BT Adds to Headcount Cull

Europe's telecom sector received another tough blow Thursday as BT Group plc (NYSE: BT; London: BTA) announced it will cut its global workforce by 10,000 during the current financial year, which closes at the end of March 2009.

News of the cuts, delivered as part of BT's second-quarter results, comes in the same week that job losses were announced by other European telecom firms. (See Europe Hit With Big Telecom Jobs Cuts and BT Reports Q2.)

BT began its current financial year with a workforce of about 160,000, of whom 50,000 were indirect staff (contractors, sub-contractors, agency staff, offshore workers seconded to BT), and the remaining 110,000 staff were direct employees. By the end of the financial year that total will be down to 150,000.

A BT spokesman says about 6,000 of the positions that will be cut are indirect, while about 4,000 are direct staff posts. He says about 7,000 people each year leave BT, either through retirement or by moving to another employer, so the carrier is confident it can make up the 4,000 direct job cuts through that sort of employee turnover. The difference between this financial year and others is that those positions vacated by such turnover will likely not be refilled.

The spokesman claims the plan to cut the positions was taken before the current fiscal year began in April, and says about 4,000 of the cuts are already accounted for, with that number comprising a reduction of 3,400 indirect and 600 direct positions to date.

The carrier says it's not disclosing how many jobs will be lost in the U.K. in the course of the reductions, and notes only that all parts of the carrier's business will be affected by the reductions.

Somewhat strangely, BT says it doesn't currently know how much it will save in annualized operating expenses by reducing its headcount by 10,000 -- that impact will only be properly known after this fiscal year is over, says the spokesman.

BT's problem child
While the carrier isn't providing a "line of business breakdown" around the job cuts, it seems likely the BT Global Services division will take a sizeable hit: Even before today's earnings report, BT had identified that division as a financial problem child, blaming its still high cost base for the group's full-year earnings revision. (See BT Under Pressure and BT Issues Profits Warning.)

The issue with Global Services became very apparent today as the carrier reported its second-quarter results: Revenues were up by 4 percent year-on-year at £5.3 billion (US$7.86 billion), but profits (before tax and one-off items) were down 11 percent at £590 million ($875 million).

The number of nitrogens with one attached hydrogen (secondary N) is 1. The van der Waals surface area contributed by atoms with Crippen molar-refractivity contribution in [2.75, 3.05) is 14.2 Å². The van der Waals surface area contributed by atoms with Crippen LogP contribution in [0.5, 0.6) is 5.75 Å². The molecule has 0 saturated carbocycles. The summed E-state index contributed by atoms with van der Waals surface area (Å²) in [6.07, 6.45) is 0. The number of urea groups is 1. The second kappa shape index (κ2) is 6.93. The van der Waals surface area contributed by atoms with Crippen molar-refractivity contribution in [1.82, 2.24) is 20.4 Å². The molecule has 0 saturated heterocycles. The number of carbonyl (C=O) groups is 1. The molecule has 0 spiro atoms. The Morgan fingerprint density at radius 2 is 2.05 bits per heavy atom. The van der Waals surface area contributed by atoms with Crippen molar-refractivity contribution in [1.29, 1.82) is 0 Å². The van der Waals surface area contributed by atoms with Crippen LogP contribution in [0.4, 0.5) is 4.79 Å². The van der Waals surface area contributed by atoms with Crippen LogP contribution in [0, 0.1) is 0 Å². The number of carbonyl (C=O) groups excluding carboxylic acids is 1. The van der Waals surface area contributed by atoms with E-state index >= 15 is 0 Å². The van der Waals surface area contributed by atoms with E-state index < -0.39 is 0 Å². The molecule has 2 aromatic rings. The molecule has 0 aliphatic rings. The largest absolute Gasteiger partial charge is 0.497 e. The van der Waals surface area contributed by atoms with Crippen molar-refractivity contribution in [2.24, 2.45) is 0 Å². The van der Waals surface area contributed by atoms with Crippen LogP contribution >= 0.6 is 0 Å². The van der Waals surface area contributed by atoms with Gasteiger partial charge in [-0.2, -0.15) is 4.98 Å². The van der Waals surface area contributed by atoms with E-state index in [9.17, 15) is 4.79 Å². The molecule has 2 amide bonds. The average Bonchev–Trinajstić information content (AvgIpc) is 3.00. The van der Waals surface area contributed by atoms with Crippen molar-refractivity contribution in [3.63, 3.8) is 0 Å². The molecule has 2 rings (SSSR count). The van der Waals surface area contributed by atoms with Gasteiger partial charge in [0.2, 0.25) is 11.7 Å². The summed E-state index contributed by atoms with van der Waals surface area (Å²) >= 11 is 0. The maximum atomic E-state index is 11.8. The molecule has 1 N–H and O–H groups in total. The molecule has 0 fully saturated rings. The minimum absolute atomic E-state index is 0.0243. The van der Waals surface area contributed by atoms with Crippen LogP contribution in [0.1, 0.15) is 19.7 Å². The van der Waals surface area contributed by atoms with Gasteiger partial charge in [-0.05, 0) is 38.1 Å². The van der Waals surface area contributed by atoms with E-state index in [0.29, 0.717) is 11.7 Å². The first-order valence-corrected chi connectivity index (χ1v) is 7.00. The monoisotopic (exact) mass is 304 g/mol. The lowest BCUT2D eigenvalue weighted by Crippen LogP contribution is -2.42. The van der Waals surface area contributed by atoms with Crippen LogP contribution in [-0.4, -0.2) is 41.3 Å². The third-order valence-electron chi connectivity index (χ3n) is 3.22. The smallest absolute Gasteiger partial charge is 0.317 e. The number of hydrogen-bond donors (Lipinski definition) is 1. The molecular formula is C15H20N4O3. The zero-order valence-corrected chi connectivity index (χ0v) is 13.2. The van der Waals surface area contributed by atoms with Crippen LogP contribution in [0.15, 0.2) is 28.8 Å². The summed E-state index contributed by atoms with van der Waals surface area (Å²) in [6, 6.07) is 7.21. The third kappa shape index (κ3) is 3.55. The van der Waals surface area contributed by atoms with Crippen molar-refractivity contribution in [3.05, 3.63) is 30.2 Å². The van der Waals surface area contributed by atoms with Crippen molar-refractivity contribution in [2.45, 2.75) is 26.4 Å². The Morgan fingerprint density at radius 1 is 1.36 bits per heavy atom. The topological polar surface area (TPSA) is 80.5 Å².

That profits dip can be directly traced to Global Services. While the division's revenues are up an impressive 15 percent year-on-year to £2.16 billion ($3.2 billion) for the quarter, it reported an operating loss of £53 million ($79 million), compared with a small operating profit a year ago. BT noted it is disappointed with the division's performance, saying the slide in profitability is due to "slower than anticipated delivery of efficiency savings and the continued decline in higher margin UK business."

BT is already working on the cost problem, having installed former finance director Hanif Lalani as the new CEO of Global Services. (See BT's Barrault Bolts.)

The division has plenty of existing and new business for Lalani to work with: BT noted that Global Services' "total order intake in the [second] quarter amounted to £1.8 billion [$2.7 billion], up 11 per cent year on year, bringing the value of orders achieved over the last 12 months to £8.4 billion [$12.5 billion]."

BT's other divisions -- Retail, Wholesale, and Openreach -- are all operating in line with expectations, with each delivering improved or flattish operating profits in the second quarter. BT's overall revenues are expected to grow in the current financial year, but the carrier doesn't expect a quick enough turnaround at Global Services to avoid a decline in full-year earnings.

News of BT's cost-cutting efforts helped its share price rise by 9.6 percent to 123.3 pence ($1.82) on the London stock exchange Thursday.

— Ray Le Maistre, International News Editor, Light Reading

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